The district court initially denied habeas relief on all claims. (SUMF ¶ 20 (citing Doc. 135 at 1.) However, following the Supreme Court's decision in Martinez v. Ryan, 566 U.S. 1, 132 Sc. 1309 (2012), Petitioner filed a timely motion pursuant to Rule 59(e) of the Federal Rules of Civil Procedure to alter or amend the judgment denying the petition with respect to Claim XI-C. (SUMF ¶ 20.) While acknowledging that the penalty phase ineffectiveness Claim XI-C was not fairly presented to the Louisiana state courts and, thus, was procedurally defaulted, Petitioner argued that this was no barrier to review by the federal courts because state post-conviction counsel Gisleson had failed to provide effective representation in state post-conviction proceedings, thereby excusing any procedural default under Martinez. (SUMF ¶ 20.) Petitioner also argued that the procedural default should be excused because the state refused to provide the requested necessary funding for mitigation and other expert assistance in state post-conviction proceedings, despite post-conviction counsel's request for funding from multiple sources, including the state postconviction court, such that the state corrective process was ineffective to protect petitioner's rights, citing to 28 U.S.C. § 2254(b)(1)(B)(ii). (SUMF ¶ 20 (citing Doc. 141 at 22-24).)

         The district court granted the Rule 59(e) motion, concluding that the evidence alleged in support of the penalty phase ineffectiveness claim was materially and significantly different and stronger than what was presented to the state court. (SUMF ¶ 21 (citing Doc. 156 at 3).) As a result, Judge Brady concluded that Claim XI-C had not been fairly presented to the state courts during state post-conviction proceedings and was therefore procedurally barred. (SUMF ¶ 21 (citing Doc. 156 at 3-4).) Judge Brady also concluded that petitioner's procedural default would not bar merits review if petitioner could show cause and prejudice as contemplated in Martinez v. Ryan, 132 S.Ct. 1309 (2012). (SUMF ¶ 21 (citing Doc. 156 at 4-6).) In reaching this conclusion, Judge Brady stated the following:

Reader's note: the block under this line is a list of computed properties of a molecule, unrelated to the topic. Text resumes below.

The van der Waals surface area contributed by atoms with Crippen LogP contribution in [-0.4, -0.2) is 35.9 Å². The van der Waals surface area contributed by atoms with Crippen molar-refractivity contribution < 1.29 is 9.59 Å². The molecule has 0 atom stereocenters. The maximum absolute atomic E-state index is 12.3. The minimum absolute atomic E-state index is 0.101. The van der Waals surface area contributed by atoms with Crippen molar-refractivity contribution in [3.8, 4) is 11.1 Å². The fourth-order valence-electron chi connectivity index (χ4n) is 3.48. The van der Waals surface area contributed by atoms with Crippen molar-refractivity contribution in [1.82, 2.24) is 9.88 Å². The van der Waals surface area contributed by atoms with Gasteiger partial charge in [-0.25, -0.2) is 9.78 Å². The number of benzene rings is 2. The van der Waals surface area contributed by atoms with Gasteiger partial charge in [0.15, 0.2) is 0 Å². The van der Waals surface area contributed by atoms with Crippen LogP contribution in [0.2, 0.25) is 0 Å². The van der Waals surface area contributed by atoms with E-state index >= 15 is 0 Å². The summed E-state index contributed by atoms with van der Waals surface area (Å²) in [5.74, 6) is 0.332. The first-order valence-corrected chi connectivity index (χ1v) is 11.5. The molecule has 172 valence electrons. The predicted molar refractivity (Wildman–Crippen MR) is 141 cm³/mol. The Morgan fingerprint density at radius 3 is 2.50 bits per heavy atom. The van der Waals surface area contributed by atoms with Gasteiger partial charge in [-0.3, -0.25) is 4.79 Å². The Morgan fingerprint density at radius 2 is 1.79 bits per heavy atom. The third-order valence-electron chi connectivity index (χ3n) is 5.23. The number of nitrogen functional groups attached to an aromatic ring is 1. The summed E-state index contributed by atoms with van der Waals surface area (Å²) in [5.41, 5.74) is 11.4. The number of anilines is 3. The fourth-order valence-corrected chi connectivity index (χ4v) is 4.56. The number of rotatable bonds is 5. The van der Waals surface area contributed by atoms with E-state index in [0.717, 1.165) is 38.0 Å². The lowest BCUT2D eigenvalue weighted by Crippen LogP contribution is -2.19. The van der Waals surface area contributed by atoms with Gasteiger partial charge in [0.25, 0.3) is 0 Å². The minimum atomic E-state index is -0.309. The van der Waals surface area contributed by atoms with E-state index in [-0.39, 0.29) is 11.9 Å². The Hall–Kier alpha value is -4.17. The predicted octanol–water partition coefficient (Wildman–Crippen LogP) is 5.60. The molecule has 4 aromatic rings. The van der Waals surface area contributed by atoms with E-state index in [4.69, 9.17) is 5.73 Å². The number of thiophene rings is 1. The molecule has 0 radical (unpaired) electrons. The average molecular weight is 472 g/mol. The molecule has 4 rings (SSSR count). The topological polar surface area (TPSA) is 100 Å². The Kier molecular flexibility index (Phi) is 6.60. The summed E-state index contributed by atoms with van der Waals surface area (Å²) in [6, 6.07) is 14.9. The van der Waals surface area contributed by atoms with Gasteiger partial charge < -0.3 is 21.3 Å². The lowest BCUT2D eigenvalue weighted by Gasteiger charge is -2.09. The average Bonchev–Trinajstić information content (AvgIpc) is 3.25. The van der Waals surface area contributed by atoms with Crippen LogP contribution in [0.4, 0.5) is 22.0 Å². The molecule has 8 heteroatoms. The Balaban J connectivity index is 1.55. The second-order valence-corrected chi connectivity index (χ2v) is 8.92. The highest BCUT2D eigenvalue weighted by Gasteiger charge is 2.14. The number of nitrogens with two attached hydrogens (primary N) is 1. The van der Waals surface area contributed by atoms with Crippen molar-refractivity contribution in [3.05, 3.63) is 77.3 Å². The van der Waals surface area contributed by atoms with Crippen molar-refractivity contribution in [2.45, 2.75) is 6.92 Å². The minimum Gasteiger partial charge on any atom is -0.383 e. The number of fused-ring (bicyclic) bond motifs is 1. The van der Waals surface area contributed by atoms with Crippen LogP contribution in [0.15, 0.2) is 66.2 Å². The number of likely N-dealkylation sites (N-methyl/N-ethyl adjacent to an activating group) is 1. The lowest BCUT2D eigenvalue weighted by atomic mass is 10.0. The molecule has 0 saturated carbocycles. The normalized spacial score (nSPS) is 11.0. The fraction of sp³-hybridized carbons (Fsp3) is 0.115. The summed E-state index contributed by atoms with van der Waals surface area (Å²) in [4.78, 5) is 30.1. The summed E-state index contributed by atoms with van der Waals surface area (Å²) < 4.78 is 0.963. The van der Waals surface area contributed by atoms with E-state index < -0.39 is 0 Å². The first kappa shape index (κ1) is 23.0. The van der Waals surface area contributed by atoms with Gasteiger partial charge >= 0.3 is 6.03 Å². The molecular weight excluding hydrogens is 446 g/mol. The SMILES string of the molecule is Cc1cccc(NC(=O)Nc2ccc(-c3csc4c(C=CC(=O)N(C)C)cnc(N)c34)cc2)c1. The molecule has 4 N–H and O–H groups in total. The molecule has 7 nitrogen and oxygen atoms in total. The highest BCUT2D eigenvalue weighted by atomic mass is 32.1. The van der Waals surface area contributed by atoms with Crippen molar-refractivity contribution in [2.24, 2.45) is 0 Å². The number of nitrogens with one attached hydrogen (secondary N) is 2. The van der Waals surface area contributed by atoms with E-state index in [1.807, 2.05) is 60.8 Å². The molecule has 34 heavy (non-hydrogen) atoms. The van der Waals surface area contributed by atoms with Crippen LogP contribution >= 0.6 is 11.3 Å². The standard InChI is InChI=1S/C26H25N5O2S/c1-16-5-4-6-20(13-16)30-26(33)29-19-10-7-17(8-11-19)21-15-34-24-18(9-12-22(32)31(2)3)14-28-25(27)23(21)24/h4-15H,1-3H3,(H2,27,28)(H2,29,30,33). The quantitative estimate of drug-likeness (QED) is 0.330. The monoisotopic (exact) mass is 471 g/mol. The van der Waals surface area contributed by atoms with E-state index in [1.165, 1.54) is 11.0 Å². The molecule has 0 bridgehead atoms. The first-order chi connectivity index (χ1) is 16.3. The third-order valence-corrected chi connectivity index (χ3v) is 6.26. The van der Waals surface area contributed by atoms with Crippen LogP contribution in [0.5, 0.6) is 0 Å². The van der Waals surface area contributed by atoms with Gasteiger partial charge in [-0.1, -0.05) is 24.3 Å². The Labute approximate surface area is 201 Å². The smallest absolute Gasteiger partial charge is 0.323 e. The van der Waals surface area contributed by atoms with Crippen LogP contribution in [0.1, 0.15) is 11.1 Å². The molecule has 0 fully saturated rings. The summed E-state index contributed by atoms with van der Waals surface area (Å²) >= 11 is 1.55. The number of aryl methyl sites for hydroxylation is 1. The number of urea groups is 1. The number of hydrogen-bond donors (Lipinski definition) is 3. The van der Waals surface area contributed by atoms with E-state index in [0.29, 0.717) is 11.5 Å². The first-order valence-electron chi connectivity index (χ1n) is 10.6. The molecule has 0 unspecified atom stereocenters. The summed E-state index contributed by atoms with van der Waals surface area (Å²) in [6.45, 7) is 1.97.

As for how he will prove cause, Wessinger claims his initial-review counsel, Mr. Gisleson, was ineffective during this proceeding because he failed to properly present the ineffective assistance at trial claim in the state court. Gisleson agrees that his performance was deficient, but only because he repeatedly was denied funds and time to properly investigate these claims. There is case law supporting this ineffectiveness through denial of funds theory. See Gary v. Hall, 558 F.3d 1229, 1251-1253 (11th Cir. 2009); Blake v. Kemp, 758 F.2d 523 (11th Cir. 1985). The Court finds there are questions of law and fact as to whether this theory applies in this case.

(Doc. 156 at 5.) Judge Brady ordered that the Court would handle both inquiries - initial-review counsel's ineffectiveness and trial counsel's penalty phase ineffectiveness - at one hearing. (SUMF ¶ 21 (citing Doc. 156 at 6).)

         A federal evidentiary hearing was held before Judge Brady on January 12-13, 2015; and March 18-19, and 23, 2015. (SUMF ¶ 22.) Petitioner presented the testimony, along with supporting documentation, of pro bono state post-conviction counsel Soren Gisleson; Louisiana state post-conviction expert Gary Clements, Director of CPCPL; Wessinger family members and friends Joseph Kelly, Troy Wessinger, Leroy Helire, Jr., John Williams, Demetric Alexander, and Sharon Alexander; neuropsychatrist Dr. George Woods; mitigation expert Russell Stetler; and capital defense expert Baton Rouge attorney Michele Fournet. (SUMF ¶ 22.) Respondent did not present any witnesses. (SUMF ¶ 22.)

         On July 27, 2015, Judge Brady issued an order granting Petitioner's claim for habeas relief based on Claim XI-C (ineffective assistance of trial counsel at the penalty phase in violation of the Sixth Amendment). (Doc. 216 at 15.) Judge Brady first found: